Just before 5:30 pm we pulled into tiny, lovely Kyuquot and disembarked, were greeted by our respective hosts and were shuttled off (some by small boat) to our various accommodations for the night. At 6:30 we all congregated at the old school house, now a restaurant, where we enjoyed an exceptionally fine dinner served family-style – big bowls and platters of amazing food passed up and down the length of the tables. One of the things we have learned during our many travels to isolated locations is not to expect much in the way of great food, but the evening fare was above and beyond many meals we have consumed in more populous places.
The remainder of the evening was ours to enjoy and, thanks to the long day and late sunset we had time to amble along the pretty trail that hugs the waterfront of the village, exploring beaches and viewpoints. We wandered down to the government wharf just past 9 pm and ended up talking at great length to Eric, the amazing chef who had fed us dinner just hours earlier. As dusk finally settled on the village we meandered back up the hill to our comfy bed and slept the sleep of the dead.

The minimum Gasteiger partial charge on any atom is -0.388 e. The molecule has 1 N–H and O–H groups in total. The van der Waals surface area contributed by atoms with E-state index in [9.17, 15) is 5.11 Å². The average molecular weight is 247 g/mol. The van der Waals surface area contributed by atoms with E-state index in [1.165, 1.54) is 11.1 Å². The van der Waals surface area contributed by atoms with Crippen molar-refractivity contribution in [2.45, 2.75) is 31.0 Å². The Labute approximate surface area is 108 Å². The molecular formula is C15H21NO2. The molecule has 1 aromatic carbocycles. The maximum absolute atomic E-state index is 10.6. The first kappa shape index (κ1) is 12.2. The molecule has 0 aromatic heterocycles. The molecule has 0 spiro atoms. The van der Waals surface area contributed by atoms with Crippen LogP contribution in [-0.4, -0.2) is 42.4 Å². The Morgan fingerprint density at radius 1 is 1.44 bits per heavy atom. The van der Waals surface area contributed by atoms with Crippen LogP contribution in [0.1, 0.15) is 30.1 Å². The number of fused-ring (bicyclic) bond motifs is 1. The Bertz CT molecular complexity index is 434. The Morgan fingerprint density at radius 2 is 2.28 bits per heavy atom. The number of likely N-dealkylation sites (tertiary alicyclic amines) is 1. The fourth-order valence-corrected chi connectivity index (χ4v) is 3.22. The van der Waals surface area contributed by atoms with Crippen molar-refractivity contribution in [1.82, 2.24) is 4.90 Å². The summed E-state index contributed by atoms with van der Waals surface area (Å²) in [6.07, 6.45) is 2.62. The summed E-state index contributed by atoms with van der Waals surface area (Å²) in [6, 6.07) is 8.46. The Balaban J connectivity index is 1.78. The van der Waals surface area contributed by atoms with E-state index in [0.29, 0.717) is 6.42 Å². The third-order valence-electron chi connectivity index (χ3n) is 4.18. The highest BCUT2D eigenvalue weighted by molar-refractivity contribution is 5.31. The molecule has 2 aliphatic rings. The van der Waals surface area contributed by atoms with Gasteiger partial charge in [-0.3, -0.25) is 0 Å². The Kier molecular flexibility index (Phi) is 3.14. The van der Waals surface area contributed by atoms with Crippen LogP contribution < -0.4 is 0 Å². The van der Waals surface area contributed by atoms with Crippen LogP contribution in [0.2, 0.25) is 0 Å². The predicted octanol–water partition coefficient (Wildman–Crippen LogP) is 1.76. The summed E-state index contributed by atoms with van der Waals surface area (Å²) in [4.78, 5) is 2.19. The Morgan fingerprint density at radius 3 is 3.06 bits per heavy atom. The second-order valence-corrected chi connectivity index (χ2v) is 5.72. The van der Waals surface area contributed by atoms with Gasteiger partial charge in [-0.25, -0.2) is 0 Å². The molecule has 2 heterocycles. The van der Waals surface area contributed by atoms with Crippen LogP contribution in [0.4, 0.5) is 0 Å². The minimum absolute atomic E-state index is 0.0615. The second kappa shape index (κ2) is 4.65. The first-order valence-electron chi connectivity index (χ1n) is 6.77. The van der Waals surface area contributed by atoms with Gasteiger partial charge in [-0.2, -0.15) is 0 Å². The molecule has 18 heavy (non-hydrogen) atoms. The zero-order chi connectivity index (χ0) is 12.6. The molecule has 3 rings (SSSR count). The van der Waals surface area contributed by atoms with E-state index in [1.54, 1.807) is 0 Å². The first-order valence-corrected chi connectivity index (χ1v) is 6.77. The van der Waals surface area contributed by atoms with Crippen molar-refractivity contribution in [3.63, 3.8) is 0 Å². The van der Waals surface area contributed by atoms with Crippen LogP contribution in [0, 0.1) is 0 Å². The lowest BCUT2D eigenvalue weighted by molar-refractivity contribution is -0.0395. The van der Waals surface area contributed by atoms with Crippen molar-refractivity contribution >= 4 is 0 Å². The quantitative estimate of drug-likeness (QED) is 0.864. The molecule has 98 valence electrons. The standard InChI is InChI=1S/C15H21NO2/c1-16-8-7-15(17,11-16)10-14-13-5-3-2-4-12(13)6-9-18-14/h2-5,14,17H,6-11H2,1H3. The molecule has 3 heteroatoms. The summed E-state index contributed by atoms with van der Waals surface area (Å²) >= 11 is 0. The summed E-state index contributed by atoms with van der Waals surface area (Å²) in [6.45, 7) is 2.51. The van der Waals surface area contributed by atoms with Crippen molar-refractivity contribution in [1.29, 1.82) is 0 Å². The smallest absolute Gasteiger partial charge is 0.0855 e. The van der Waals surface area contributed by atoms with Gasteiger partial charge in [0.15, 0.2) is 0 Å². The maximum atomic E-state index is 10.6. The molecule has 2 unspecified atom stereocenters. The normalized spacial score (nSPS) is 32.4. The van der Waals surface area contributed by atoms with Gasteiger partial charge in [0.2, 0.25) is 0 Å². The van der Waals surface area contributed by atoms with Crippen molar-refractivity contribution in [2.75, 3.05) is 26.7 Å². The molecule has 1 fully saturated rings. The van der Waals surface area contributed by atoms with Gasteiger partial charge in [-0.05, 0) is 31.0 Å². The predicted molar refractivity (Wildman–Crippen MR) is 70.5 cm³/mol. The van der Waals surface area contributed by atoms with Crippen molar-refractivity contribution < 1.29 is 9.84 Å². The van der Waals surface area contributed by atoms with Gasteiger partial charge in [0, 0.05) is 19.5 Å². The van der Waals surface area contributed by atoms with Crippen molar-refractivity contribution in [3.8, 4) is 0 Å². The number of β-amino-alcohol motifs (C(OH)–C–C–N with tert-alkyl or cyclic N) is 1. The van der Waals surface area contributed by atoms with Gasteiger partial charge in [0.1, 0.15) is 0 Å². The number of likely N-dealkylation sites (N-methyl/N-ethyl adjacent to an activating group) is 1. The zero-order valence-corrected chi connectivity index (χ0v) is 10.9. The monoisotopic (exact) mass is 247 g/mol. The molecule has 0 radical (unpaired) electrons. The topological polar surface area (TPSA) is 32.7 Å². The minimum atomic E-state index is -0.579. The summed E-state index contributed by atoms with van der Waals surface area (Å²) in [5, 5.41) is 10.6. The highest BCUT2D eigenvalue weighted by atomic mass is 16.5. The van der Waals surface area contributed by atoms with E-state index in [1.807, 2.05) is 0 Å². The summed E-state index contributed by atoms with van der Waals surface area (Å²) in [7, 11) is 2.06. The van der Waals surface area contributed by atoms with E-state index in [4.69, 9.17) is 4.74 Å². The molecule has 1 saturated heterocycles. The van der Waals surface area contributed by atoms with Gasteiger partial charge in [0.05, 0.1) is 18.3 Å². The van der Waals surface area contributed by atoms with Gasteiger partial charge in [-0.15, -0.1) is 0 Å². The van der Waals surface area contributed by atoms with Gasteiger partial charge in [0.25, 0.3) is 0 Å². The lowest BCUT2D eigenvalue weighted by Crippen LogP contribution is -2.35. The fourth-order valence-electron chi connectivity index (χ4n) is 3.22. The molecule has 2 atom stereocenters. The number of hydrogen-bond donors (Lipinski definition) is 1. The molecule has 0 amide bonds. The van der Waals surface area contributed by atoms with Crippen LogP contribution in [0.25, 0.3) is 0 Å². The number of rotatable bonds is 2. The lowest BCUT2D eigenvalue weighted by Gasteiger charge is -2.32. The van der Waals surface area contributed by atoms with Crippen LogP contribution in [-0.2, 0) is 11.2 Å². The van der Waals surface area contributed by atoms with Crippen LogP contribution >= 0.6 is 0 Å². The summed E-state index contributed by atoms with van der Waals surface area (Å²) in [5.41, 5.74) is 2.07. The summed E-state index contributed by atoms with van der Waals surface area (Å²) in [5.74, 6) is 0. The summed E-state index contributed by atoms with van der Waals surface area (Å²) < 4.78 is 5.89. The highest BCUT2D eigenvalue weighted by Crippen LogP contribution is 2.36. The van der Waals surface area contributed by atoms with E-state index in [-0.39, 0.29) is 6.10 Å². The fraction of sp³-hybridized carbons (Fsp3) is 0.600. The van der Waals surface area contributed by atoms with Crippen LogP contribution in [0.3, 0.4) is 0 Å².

We woke the next morning to complete, serene silence, punctuated only by the cry of eagles and ravens. We had coffee on the deck with our congenial hosts, Judy and Mike Sharpe, and enjoyed a quiet start to the day watching the sun rise over Walters Cove. Judy laid out a generous breakfast and we headed back to the wharf and the ship for our 8 am departure. At that point we had gone more than 24 hours without internet or cell phone service – a pleasant respite from the everyday world of the 21st century and a great reminder of what life is really all about.
The winds had calmed from the previous day and, while the open water portion of the trip first thing in the morning was a little rough in spots it was much smoother sailing than the experience of the day before.
There were more interesting experiences on the trip back, including watching the Uchuck III crew pick up kayakers (and their kayaks) with a most unique method. The crew lowers a pallet into the water, the kayaker paddles on to the pallet and is lifted, smoothly and safely, up and on to the boat.
As the day wore on during the trip back to Gold River we made more stops to pick up additional kayakers and passengers from a logging camp, as well as making more freight deliveries.
And, a lovely touch toward the end of the journey, just as we were starting to feel a little peckish – Elaine, the cheerful queen of the kitchen, laid out a spread of snacks that included smoked salmon, fresh fruit, canapés and cupcakes. It was the perfect ending to an unforgettable trip into some of the most wildly beautiful territory imaginable.
Food and drink can offer an enlightening glimpse into a place and its people. Add a keen, local guide to the mix, and your taste…